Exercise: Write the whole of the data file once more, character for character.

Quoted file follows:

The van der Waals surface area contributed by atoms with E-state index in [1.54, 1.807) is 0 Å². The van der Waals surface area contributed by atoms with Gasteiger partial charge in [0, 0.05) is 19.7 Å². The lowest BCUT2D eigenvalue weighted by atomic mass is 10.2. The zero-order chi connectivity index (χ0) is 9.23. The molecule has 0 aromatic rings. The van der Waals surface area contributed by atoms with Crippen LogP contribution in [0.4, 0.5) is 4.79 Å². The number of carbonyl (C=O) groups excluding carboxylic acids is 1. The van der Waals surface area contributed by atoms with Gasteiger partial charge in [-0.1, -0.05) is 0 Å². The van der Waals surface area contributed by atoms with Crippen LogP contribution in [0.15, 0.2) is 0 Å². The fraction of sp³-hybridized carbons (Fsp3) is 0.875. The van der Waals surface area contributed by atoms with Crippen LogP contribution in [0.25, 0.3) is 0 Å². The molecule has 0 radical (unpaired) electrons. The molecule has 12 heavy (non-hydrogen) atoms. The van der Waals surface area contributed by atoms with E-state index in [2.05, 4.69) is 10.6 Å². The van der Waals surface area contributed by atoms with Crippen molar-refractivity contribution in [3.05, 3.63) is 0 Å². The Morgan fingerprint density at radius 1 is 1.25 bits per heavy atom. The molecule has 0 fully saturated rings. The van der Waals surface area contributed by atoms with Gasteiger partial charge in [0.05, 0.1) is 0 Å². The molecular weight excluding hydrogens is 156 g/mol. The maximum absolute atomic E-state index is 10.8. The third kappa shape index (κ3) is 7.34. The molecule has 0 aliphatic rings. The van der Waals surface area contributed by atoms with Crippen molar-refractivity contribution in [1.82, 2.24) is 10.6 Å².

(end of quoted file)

The van der Waals surface area contributed by atoms with E-state index in [1.54, 1.807) is 0 Å². The van der Waals surface area contributed by atoms with Gasteiger partial charge in [0, 0.05) is 19.7 Å². The lowest BCUT2D eigenvalue weighted by atomic mass is 10.2. The zero-order chi connectivity index (χ0) is 9.23. The molecule has 0 aromatic rings. The van der Waals surface area contributed by atoms with Crippen LogP contribution in [0.4, 0.5) is 4.79 Å². The number of carbonyl (C=O) groups excluding carboxylic acids is 1. The van der Waals surface area contributed by atoms with Gasteiger partial charge in [-0.1, -0.05) is 0 Å². The van der Waals surface area contributed by atoms with Crippen LogP contribution in [0.15, 0.2) is 0 Å². The fraction of sp³-hybridized carbons (Fsp3) is 0.875. The van der Waals surface area contributed by atoms with Crippen LogP contribution in [0.25, 0.3) is 0 Å². The molecule has 0 radical (unpaired) electrons. The molecule has 12 heavy (non-hydrogen) atoms. The van der Waals surface area contributed by atoms with E-state index in [2.05, 4.69) is 10.6 Å². The van der Waals surface area contributed by atoms with Crippen molar-refractivity contribution in [3.05, 3.63) is 0 Å². The Morgan fingerprint density at radius 1 is 1.25 bits per heavy atom. The molecule has 0 fully saturated rings. The van der Waals surface area contributed by atoms with Gasteiger partial charge in [0.05, 0.1) is 0 Å². The molecular weight excluding hydrogens is 156 g/mol. The maximum absolute atomic E-state index is 10.8. The third kappa shape index (κ3) is 7.34. The molecule has 0 aliphatic rings. The van der Waals surface area contributed by atoms with Crippen molar-refractivity contribution in [1.82, 2.24) is 10.6 Å².